Rich in omega-3 fatty acids, salmon can help a lot during asthma attacks. Omega-3 fatty acids help the lungs to react in a better manner to irritants causing asthma. It can also reduce airway narrowing and inflammation which can ultimately give relief from various symptoms of asthma. Along with salmon, you can even try fishes such as cod, sardines, mackerel and tuna. Also if raw salmon is not available, you can try salmon oil to get relief from asthma to a certain extent.

Figs

Figs can be used to treat asthma at home as it helps to drain phlegm. The nutritional properties of fig promotes respiratory health and help to alleviate breathing difficulties. Wash three dried figs and soak them in a cup of water at night. In the morning, eat the soaked figs and drink the fig water on an empty stomach. This way the nutrients present in figs will quickly enter the bloodstream and help in getting relief from asthma symptoms.

From Top 10 Home Remedies

For long term control and prevention:

  • Decrease protein to 10 percent of daily caloric intake. Replace animal protein as much as possible with plant protein
  • Eliminate milk and milk products, substituting other calcium sources.
  • Eat organically grown fruits and vegetables as much as possible.
  • Eliminate polyunsaturated vegetable oils, margarine, vegetable shortening, all partially hydrogenated oils that might contain trans-fatty acids, all foods that might contain trans-fatty acids (such as deep-fried foods).
  • Use extra-virgin olive oil as your main fat.
  • Increase intake of omega-3 fatty acids.
  • Always drink plenty of water to keep your respiratory tract secretions more fluid.
  • Experiment with eliminating (one at a time) wheat, corn, soy and sugar for six to eight weeks to see if the condition improves.
  • Eat ginger and turmeric regularly for their anti-inflammatory effects.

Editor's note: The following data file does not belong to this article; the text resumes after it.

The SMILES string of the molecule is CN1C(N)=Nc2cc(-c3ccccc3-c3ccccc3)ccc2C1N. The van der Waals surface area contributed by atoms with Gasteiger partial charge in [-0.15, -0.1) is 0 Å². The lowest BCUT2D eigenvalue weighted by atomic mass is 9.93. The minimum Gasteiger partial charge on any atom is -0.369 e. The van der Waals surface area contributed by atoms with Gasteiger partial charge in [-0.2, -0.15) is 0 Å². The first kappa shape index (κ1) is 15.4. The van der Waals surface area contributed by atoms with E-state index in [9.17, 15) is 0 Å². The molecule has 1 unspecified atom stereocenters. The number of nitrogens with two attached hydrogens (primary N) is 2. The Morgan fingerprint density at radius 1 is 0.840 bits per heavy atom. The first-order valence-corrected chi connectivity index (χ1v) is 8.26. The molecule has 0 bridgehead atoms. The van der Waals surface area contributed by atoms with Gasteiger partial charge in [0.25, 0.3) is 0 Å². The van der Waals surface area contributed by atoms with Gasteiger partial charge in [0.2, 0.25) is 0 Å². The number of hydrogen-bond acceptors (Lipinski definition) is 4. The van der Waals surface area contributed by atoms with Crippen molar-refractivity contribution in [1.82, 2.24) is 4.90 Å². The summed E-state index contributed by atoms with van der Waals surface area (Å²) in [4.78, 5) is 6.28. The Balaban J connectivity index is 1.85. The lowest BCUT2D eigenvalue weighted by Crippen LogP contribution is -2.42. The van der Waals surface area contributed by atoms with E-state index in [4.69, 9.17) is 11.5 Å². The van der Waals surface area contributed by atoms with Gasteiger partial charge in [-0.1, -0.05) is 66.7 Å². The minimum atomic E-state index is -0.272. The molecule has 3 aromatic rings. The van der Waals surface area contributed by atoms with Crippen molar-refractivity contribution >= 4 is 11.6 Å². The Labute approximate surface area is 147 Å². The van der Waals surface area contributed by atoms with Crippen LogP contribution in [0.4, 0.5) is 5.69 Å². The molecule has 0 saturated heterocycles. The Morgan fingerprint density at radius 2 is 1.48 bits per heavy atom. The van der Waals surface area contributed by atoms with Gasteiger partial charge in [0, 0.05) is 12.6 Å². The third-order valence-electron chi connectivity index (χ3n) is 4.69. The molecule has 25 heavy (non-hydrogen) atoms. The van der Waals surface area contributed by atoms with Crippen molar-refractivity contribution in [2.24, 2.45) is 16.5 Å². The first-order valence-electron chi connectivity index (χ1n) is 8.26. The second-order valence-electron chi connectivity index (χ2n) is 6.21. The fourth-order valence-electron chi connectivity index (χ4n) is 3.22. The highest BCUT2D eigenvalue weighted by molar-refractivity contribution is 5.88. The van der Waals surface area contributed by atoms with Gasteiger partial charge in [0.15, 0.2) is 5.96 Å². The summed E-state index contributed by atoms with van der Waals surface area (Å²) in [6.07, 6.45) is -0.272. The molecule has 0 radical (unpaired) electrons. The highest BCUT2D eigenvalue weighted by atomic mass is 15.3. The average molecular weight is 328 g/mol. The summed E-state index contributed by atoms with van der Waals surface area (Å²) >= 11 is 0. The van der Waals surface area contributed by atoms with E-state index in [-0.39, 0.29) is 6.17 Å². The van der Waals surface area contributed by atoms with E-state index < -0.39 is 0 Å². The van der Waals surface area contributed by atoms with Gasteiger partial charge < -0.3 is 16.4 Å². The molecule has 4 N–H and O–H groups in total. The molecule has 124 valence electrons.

• Have some manipulative work done on the chest to break up restrictive patterns in nerves and muscles that develop in chronic asthma. The best systems I know for this are osteopathic manipulation, especially from a practitioner of cranial therapy, and Rolfing, a form of deep-tissue massage.
  • Minimize contact with respiratory irritants, such as smoke, dust, molds, and volatile chemicals. Remove sources of offending materials from your home, install a good air filtration system, or consider moving if the air is generally bad where you live. Experiment with living in other locations: in high mountains, the desert, or near the seacoast. Asthma may improve greatly with a change of climate.
  • In adults, GERD (acid reflux disease) may be an underlying cause of asthma. In such cases, successful treatment of the digestive problem will often clear up the asthma.
  • Experiment with traditional Chinese medicine and Ayurvedic medicine (the traditional healing system of India). These systems are sometimes able to offer significant help through more specific dietary adjustments and herbal treatments.

Here are some specific recommendations for exercise-induced asthma:

  1. Warm up very slowly to the point where you almost feel the “tightness” associated with exercise-induced asthma. Then stop and stretch or, if you’re exercising vigorously, slow down. By taking this break, you often can block the development of asthmatic symptoms. You can then go back to your normal pace. This may take some getting used to, but can sometimes eliminate the need for medication.
  2. Try breath work. The most effective approaches are pranayama techniques (breath control exercises taught in some yoga classes). You can do these after the initial warm-up when symptoms are almost felt. For beginners, start with “The Relaxing Breath,” a technique I describe in my books and on this Web site.